Crazy Land

A story set across two countries and a world of history is unfurling in Leichhardt. Phoebe Moloney learns the lessons of l’autore analfabeta siciliano, Vincenzo Rabito.

When Vincenzo Rabito first handed over his autobiography to his son, Giovanni, it was 25 notebooks bound by scraps of rope. There were no paragraphs, no chapters and every word was punctuated by a semi colon.

Vincenzo typed on an old Olivetti Typewriter that Giovanni, Vincenzo’s youngest son, had left at his parent’s house in Chiaramonte, Sicily, while he studied in Bologna. Giovanni was the only person who knew his father had spent the last seven years writing down his life story.

In 2007, 26 years after Vincenzo Rabito’s death, Terra Matta (Crazy Land) was published by Einaudi, a reputable publishing house in Italy. Vincenzo’s stack of memoirs fast became an Italian bestseller, selling over 30,000 copies.  Later Terra Matta was turned into an award-winning biopic, and later, a popular play.

Giovanni Rabito moved to Australia in 1990 and now lives in Glebe. He said the book’s success was completely unexpected by his family.

“They were extremely surprised. For my second brother [who still lives in Sicily] it changed his life, because he is called to do all the speeches. He gets invited to the movies and glamourous events,” Giovanni says.

“I had more of an idea – but between hoping and happening there is a big gap. It was a surprise for me too.”

As a student and published poet in Bologna, Giovanni Rabito had taken his father’s manuscript to several editors with no success. After his father died in 1981, he moved his antique dealership to Sydney and entered the manuscript into an Italian memoir competition. It won, but even then one critic claimed it would be “the masterpiece no one ever read”. For a start, it was written in a mix of Italian and phonetic Sicilian dialect; a self-taught “inalfabeto”(illiterate), Vincenzo Rabito weaved his own lingua franca over more than 1000 pages. Those pages, however, told an incredible story.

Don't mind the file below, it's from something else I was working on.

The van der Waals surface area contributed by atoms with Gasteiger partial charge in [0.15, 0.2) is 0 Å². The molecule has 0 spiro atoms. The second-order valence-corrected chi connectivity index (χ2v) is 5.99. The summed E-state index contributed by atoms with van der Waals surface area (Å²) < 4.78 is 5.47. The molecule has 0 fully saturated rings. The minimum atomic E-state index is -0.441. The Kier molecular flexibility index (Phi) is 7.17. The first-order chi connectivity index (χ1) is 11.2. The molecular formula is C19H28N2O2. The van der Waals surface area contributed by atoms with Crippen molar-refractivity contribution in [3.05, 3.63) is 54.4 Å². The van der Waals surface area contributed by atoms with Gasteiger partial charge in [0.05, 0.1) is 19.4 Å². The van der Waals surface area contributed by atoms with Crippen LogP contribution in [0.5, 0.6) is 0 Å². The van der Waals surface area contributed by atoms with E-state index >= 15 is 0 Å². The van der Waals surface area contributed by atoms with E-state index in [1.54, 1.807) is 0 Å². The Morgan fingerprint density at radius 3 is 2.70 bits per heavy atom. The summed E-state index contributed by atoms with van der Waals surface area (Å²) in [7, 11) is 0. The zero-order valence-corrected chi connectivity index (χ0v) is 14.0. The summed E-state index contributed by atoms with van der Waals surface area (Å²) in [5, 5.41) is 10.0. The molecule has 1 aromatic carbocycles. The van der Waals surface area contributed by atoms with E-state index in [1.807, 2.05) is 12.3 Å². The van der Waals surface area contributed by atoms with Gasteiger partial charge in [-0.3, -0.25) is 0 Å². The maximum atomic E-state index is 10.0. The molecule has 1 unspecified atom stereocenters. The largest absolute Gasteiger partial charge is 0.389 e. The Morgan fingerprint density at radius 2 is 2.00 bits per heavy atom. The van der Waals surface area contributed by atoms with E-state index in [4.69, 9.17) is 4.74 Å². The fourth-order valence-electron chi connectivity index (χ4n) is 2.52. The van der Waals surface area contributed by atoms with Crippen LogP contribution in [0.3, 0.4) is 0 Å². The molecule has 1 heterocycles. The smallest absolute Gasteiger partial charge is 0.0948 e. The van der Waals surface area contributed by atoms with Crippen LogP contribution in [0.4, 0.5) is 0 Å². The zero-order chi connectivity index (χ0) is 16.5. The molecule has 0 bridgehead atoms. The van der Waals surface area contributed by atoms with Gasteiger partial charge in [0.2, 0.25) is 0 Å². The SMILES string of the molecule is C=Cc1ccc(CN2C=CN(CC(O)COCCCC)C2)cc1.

Vincenzo Rabito (left) with his brother
Vincenzo Rabito (left) with his brother

“My father did all the most important things in Italian history,” Giovanni says with a twinkle in his eye.

“This is the story of the little man against the big history that crushes you. But it’s not tragic, it’s epico! It’s almost laughable…that even from this little town in Sicily you can see the top of history.”

Indeed, Vincenzo Rabito’s life reads like a history text book. He was born during the ‘Spagnola’ [Spanish Flu] in 1899 that claimed the life of his father and two siblings. He was sent out to work at the age of seven and as a young man was enlisted as a soldier in the Great War.

“He was at the Battle of the River Piave, which is Italy’s equivalent of Gallipoli. There were 70 soldiers in his battalion. 24 people survived and he was one of them,” Giovanni says.

“Then he remained as a soldier during the most complicated period of Italy’s history, with fascists coming and then the communists. Then he went to Somalia in Africa, experiencing four years of the Italian fascist empire, and then he went north as a soldier in World War II. He went to Germany to work in the mines and survived bombardment from the Allies and then finally he returned to Ragusa and found a job as a road worker for the province.”